Before Arabian Nights
begins, performers move about the theater. Clad in harem pants and embroidered vests, they squeeze into black vinyl pews, wrapping an arm around an audience member or exchanging pleasantries. That beginning sets a fittingly informal tone for Mary Zimmerman’s 1994 adaptation of The 1001 Nights
, which draws on Arab traditions of oral storytelling that encourage audience participation. Stories of sacrifice, endurance and generosity spiral into ribald tales of sex, greed and flatulence, and under director Philip Cuomo the play becomes a lively and often bawdy ode to the immersive power of storytelling, even if the inconsistent cast stumbles in the more reflective or cerebral moments. With the low-ceilinged black box looking something like a bargain-basement harem—walls draped with gauzy curtains and floor layered with Persian carpets—Arabian Nights
begins with the cuckolded king Shahryar (Gilberto Martin Del Campo) wedding, bedding and slaying a fresh virgin each night. But the clever Scheherezade (Nicole Accuardi) staves off his wrath by telling story after story. As she tells each tale, the large ensemble adopts a string of guises, becoming lovesick merchants, hip-swiveling temptresses, bulgy-eyed kings and, charmingly, an elephant. The cast is most comfortable with comic tomfoolery and lusty pantomime, and the highlight of the first act is a squabble over a magic bag. Waged between Sam Dinkowitz and Sam DeRoest, it’s a heroic and hilarious game of one-upmanship. But performers struggles to keep their steam with the more plaintive stories of the second act. In the first act, the cast’s exuberance distracts from problematic Orientalist elements—why must all the women be dressed like Jasmine from Aladdin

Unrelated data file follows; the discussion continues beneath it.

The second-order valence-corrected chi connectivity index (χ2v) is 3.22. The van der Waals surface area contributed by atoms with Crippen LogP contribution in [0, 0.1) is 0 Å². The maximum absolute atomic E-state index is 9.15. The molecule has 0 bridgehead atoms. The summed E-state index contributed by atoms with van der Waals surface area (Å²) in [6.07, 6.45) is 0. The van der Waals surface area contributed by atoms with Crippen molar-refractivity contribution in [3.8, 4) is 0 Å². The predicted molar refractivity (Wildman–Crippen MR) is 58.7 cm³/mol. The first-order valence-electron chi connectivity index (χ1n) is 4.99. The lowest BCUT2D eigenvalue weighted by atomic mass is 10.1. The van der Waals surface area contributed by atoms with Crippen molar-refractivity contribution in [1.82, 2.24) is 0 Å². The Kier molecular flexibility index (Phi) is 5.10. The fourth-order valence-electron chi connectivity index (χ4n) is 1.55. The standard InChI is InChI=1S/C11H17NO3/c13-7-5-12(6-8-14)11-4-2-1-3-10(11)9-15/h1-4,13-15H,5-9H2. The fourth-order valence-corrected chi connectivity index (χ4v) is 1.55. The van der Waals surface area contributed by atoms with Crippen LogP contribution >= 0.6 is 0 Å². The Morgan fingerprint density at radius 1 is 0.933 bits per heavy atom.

?—but they begin to grind as the play winds on. Still, this is the young company’s first non-Shakespearean foray, and while uneven, it establishes the troupe as a spunky force in Portland’s theater scene. With a few more rubs of the bottle, who knows what might be released?
850 NE 81st Ave.Website: http://postfivetheatre.org/tickets